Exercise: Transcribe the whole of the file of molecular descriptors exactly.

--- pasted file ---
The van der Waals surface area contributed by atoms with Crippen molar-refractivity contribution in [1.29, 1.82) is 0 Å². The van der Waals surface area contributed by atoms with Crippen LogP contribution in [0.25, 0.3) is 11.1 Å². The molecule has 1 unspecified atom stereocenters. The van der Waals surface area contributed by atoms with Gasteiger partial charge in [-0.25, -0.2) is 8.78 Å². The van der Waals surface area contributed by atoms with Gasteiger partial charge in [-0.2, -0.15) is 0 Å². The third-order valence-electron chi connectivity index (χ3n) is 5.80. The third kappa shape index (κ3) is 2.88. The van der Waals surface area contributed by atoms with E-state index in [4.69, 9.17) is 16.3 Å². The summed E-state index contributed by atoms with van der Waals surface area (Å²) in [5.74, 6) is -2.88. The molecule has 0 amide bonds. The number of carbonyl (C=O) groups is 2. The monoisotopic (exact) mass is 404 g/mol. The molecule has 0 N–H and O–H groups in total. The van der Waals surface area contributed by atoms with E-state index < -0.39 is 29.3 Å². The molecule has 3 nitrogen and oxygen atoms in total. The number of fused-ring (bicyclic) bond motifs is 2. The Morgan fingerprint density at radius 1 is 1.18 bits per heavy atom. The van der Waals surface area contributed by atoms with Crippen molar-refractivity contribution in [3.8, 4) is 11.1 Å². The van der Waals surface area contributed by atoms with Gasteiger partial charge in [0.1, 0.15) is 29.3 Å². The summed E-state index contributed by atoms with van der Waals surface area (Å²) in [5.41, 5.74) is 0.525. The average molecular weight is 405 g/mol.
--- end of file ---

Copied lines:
The van der Waals surface area contributed by atoms with Crippen molar-refractivity contribution in [1.29, 1.82) is 0 Å². The van der Waals surface area contributed by atoms with Crippen LogP contribution in [0.25, 0.3) is 11.1 Å². The molecule has 1 unspecified atom stereocenters. The van der Waals surface area contributed by atoms with Gasteiger partial charge in [-0.25, -0.2) is 8.78 Å². The van der Waals surface area contributed by atoms with Gasteiger partial charge in [-0.2, -0.15) is 0 Å². The third-order valence-electron chi connectivity index (χ3n) is 5.80. The third kappa shape index (κ3) is 2.88. The van der Waals surface area contributed by atoms with E-state index in [4.69, 9.17) is 16.3 Å². The summed E-state index contributed by atoms with van der Waals surface area (Å²) in [5.74, 6) is -2.88. The molecule has 0 amide bonds. The number of carbonyl (C=O) groups is 2. The monoisotopic (exact) mass is 404 g/mol. The molecule has 0 N–H and O–H groups in total. The van der Waals surface area contributed by atoms with E-state index < -0.39 is 29.3 Å². The molecule has 3 nitrogen and oxygen atoms in total. The number of fused-ring (bicyclic) bond motifs is 2. The Morgan fingerprint density at radius 1 is 1.18 bits per heavy atom. The van der Waals surface area contributed by atoms with Crippen molar-refractivity contribution in [3.8, 4) is 11.1 Å². The van der Waals surface area contributed by atoms with Gasteiger partial charge in [0.1, 0.15) is 29.3 Å². The summed E-state index contributed by atoms with van der Waals surface area (Å²) in [5.41, 5.74) is 0.525. The average molecular weight is 405 g/mol.